Contest Winner - Model Of The Month, Cars Class, October 1999.

The starting point was to make a custom car. The old beetle is very well known for its versatility in the sense of customizing, and I believe that the new beetle is cute enough to be put from shape to shape.

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This is the one that I liked most among a couple of sketches. The elliptic profiles of the side cutout and the fenders seemed to be in good harmony with the softly curved contours of the beetle. It would look like a new generation of the famous dune buggies.
So the tailoring began...The kit I chose was Revell-Monogram's  snap-tite kit no.1910. 
It was the rounded shape of the '63 Corvette dashboard that urged me to see how it would look like inside. Well, it seemed that it would go well with some minor modifications. A popular item for customizing...
The internal side panels would not be used, so  transition pieces were added to the rear quarters, and polyester putty applied.
Then, the gap between the tub and the bodyshell sides were filled with polyester putty and sanded smooth to the cutout profile.
The fenders were added styrene strips to define the oval contours and polyester putty filled in...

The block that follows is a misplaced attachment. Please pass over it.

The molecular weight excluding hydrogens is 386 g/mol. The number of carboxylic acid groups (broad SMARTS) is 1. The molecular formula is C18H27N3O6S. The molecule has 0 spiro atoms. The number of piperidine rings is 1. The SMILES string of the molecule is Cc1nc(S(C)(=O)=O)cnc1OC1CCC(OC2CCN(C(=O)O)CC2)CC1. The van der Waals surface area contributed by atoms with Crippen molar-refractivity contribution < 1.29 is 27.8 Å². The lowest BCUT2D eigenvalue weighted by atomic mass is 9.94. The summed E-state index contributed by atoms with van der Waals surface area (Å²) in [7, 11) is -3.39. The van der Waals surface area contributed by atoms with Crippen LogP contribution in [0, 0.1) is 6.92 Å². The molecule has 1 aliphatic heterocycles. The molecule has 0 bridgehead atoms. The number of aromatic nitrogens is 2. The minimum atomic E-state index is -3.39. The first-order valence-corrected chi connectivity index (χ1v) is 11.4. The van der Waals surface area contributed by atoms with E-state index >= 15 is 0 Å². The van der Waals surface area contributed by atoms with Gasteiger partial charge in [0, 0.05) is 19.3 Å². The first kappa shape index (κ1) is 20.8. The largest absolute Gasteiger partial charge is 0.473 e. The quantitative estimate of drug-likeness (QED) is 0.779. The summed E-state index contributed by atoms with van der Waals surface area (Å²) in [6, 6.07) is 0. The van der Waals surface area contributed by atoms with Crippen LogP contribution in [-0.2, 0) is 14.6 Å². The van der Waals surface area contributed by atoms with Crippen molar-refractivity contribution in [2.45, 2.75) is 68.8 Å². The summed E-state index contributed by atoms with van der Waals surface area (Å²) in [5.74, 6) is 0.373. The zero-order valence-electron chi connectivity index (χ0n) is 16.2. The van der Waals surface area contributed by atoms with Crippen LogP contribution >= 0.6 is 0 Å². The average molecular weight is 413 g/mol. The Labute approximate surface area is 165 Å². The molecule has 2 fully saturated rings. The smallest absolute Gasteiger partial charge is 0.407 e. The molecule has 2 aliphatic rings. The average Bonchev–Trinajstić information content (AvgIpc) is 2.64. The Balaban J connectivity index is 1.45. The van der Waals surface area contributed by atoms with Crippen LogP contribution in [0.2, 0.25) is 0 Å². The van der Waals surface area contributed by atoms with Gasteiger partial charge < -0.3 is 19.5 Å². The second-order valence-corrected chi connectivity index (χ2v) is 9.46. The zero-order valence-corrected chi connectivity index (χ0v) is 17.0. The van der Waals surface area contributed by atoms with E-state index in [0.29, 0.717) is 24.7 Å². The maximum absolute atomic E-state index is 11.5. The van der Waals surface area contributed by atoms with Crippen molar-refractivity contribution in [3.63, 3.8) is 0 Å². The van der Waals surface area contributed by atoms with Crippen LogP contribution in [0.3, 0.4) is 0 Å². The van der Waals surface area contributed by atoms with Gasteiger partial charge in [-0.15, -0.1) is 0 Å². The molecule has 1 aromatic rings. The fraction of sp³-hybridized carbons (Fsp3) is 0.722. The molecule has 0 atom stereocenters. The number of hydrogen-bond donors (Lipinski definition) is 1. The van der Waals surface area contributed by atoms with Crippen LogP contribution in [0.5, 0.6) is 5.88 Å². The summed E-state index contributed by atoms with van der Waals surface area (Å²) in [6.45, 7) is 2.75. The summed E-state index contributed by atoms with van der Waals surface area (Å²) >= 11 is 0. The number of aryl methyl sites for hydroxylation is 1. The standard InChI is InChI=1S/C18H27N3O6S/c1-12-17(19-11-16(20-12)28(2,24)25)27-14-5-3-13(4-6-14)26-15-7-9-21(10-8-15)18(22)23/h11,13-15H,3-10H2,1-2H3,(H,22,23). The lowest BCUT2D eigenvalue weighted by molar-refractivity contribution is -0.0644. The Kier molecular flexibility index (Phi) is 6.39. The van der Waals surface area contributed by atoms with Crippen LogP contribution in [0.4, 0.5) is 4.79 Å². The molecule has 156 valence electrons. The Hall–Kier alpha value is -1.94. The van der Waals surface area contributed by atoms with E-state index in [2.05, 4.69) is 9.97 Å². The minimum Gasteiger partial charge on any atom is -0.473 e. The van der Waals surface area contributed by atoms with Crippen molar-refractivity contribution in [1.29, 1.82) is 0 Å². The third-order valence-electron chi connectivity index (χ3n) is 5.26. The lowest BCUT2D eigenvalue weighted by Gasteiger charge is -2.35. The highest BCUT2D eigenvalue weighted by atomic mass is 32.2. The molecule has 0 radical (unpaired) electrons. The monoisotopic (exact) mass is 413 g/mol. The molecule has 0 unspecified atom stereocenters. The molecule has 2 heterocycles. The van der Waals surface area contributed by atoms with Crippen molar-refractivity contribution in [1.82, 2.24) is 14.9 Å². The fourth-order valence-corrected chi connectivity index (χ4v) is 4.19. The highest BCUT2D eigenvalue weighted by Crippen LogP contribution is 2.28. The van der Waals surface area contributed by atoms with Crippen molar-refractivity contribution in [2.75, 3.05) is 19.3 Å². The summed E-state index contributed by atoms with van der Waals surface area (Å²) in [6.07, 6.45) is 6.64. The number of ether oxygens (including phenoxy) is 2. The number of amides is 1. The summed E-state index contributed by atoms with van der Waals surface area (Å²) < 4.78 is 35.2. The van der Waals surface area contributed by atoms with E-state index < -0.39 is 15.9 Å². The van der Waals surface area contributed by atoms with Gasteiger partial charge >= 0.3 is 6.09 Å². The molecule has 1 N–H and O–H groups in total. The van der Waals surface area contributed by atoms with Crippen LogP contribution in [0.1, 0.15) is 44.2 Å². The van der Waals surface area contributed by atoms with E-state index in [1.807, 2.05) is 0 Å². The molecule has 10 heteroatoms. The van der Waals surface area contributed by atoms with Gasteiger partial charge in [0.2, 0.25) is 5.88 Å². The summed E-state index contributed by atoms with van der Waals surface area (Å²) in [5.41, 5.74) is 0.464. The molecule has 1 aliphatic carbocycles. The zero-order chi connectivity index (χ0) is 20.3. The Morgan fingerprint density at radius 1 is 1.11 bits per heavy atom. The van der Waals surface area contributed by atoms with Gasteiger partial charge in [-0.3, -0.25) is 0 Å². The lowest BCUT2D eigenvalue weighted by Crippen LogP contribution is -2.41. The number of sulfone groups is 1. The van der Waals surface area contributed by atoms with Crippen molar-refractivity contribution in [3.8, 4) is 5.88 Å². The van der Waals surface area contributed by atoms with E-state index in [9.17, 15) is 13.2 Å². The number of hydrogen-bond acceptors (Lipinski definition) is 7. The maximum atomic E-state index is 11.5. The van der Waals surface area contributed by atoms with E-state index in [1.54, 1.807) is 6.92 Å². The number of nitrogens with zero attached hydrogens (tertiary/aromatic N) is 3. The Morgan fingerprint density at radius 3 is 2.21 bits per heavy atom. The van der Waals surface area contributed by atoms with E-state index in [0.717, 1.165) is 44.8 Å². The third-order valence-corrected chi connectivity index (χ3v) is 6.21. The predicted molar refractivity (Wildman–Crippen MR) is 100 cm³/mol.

....and then sanded smooth, of course.
The modification to the dashboard was to add a sheet styrene to the top and widening of the sides. The transition part was filled with polyester putty and sanded.
It was a hard decision to cut the hood open. The kit had no engine (Tamiya does not have one either). I took the risk of finding a suitable engine and cut the hood. The car was applied grey primer.
But I did not like the grey, so I applied cellulosic automotive yellow primer.
A test-fitting of the bodyshell, internal tub and the dashboard.
Until now, it was all a puzzle: What engine should be put in, how would the drivetrain be modified or reconstructed, how would the floorpan be affected, etc. It then occured to me that this buggy-intended vehicle could perfectly be a 4x4 off-roader. A bit of search ended in combining the mechanics of the Jeep CJ-7 with the body of the beetle. And thus, the "Jeetle" was defined. The Jeep chassis had to be elongated by 6 mm to fit the wheelbase of the beetle. 
The position of the engine was too back, it would go in the passenger area. So the engine support brackets were cut and moved to the front by 15 mm. The front of the chassis was reshaped to accommodate the fan and pulleys.
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